I have been to the house a handful of times in the past couple weeks, and although progress is supposedly happening it all just looks like a ripped apart house to me. Apparently some live (and some not live) knob and tube wiring has been removed, plumbing from upstairs has been taken away, a new hallway has been created on the second floor and the shoring continues in order to rebuild the floor joists up there also. To my untrained eye however, it just looks like de-construction and it’s not fun to visit or look at. If you’ve read my first few posts and wondered what has taken me so long to follow up, it is the following realization: after less than one month of this project I already want it to be over. Frank is doing a good job of keeping us in the loop with what he and the crew are discovering about the house, but every time we meet with him it seems there is more bad news: the structural problems are more significant than they first thought, we have to get an engineer involved, we have to re-apply to the city for amended permits, etc. Apparently none of this means the house is falling down/can’t be fixed/won’t eventually, one day be finished, but the hold-ups and slow-downs and weekly tally of “extras” are kind-of getting me down. Not that I should be surprised – the house is over one hundred years old, and according to Frank it’s in really good shape considering its age, but the old gal needs work on her bones, and this takes a long time. Sigh.
So… there is the construction that looks more like demolition every day and there is also this never-ending shopping list of things to choose for the finished product that seems like it never going to be finished. Looking at stuff like vanities and countertops and tubs and sinks (long) before construction began actually used to be fun, the same way I remember it being fun to create your own Sims house, but now that the decisions are due shopping just feels like an expensive chore that must be done every weekend (and some weeknights too.) So far this week we have selected a shower system, a bathtub and a range hood. Ladies and gentlemen, this is not like choosing cute sandals for the beach or a dress for your friend’s wedding. This type of shopping is possibly the most boring, expensive and choice-laden undertaking in the history of the world. Okay I exaggerate, but I think my point is clear: no fun.
Granted, not all shopping trips completely suck but the one I am about to describe colored several that followed in that I was all, “Do we have to do this?” We drove up to Caledonia / Castlefield a couple of weeks ago to look at shower fixtures and tile samples from a well-known upscale retailer that shares a name affectionately bestowed upon redheads. And some Vietnamese restaurants. And edible Christmas houses made of cookie, minus the “bread” suffix. And that rhymes with “Binger’s.” (Google it, and then do yourself a favor and never go to there.) Anyhow, after waiting around for about a half an hour on the floor, watching as customer after customer who came in after us was offered assistance, I finally chased down an associate who would not help me, but who chased down a colleague, who, by the time she came over to “assist” us had already somehow decided not to. I wanted to ask about a tile border they had on display with pretty blue waves on it, and the following is a 100% accurate account* of the conversation that I had about this:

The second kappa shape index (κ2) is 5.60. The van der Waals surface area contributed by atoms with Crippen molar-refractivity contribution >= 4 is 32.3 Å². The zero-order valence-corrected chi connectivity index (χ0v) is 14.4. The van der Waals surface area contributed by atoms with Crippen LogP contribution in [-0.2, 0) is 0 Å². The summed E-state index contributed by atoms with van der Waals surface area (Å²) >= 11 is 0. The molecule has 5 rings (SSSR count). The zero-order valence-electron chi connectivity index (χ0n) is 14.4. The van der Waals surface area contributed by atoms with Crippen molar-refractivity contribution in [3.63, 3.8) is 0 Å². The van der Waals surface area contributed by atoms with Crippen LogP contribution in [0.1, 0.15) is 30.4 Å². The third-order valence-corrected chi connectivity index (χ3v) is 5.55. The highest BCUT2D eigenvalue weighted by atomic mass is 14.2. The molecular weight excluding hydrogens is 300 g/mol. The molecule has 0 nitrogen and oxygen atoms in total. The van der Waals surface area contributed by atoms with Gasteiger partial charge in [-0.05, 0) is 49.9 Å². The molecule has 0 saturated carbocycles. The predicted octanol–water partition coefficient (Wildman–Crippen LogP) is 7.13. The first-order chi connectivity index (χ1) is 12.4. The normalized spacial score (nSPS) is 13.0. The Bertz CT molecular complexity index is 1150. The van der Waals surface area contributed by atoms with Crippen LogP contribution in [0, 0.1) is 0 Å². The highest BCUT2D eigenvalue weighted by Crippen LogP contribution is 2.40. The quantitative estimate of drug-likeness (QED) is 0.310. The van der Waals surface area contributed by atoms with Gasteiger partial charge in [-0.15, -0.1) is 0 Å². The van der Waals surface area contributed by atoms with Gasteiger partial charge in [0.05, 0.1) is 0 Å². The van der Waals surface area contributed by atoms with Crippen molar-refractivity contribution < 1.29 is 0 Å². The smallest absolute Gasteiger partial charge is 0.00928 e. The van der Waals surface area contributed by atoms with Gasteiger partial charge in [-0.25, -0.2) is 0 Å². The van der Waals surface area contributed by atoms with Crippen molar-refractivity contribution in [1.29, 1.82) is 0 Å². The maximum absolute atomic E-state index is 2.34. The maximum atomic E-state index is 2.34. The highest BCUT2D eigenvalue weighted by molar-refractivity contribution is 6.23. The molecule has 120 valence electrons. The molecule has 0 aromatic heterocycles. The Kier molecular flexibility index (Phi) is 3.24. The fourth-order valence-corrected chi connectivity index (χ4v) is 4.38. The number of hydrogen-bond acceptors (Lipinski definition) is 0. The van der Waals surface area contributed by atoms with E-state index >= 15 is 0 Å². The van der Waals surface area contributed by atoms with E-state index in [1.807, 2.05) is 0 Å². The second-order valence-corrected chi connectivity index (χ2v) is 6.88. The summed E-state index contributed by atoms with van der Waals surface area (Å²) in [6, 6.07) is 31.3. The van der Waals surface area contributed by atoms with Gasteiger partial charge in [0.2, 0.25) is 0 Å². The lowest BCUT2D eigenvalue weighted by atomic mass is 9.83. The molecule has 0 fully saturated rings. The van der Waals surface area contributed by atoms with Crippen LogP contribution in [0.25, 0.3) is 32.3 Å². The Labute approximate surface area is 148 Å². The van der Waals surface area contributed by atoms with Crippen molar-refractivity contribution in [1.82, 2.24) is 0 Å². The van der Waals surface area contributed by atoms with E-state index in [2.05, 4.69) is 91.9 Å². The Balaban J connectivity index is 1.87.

A: Can you tell me about this tile? Is the border separate or does it come as one piece?
SL (sales lady) turns to an associate: How much is this tile Lori?
Lori: It’s very expensive.
SL (to me): It’s very expensive.
A: Well I didn’t ask how expensive it was, I asked for some information about it.
SL: I don’t think we have anything here for you. You are obviously in the wrong place.
Uuuuggh! Can you believe it? My very own “Pretty Woman” moment, and in a bathroom accessories store of all places! (Like, remember when Vivian [played by Julia Roberts] went into the dress shop on Rodeo Drive and was met by two very rude and very snobby sales ladies?) Needless to say, I felt angry and defeated as I left the store. She didn’t actually ask me to leave, mind you – I am taking some liberty in recounting our exchange, although the “that tile is very expensive” line was 100% for real. And I was so stunned to hear it I can’t actually remember the rest of our conversation. But I digress…
To think about how many of my brain cells have been wasted on learning appliance dimensions, energy outputs for lights and shower measurements frustrates me. When I finally finished my Master’s degree a couple of months ago I thought I’d have a lot of free time to read the books I’d been meaning to read, see good films and maybe even take up a new hobby. I haven’t gotten around to the latter two, but my new “hobby” – or should I say part-time job—is definitely cut out for me… writing about my experiences shopping at stores that rhyme with “Tinger’s” in Toronto and trying not to think about all of the Fall get-togethers that I am going to have to cancel on account of this reno taking Way. Too. Long.
*account not 100% accurate.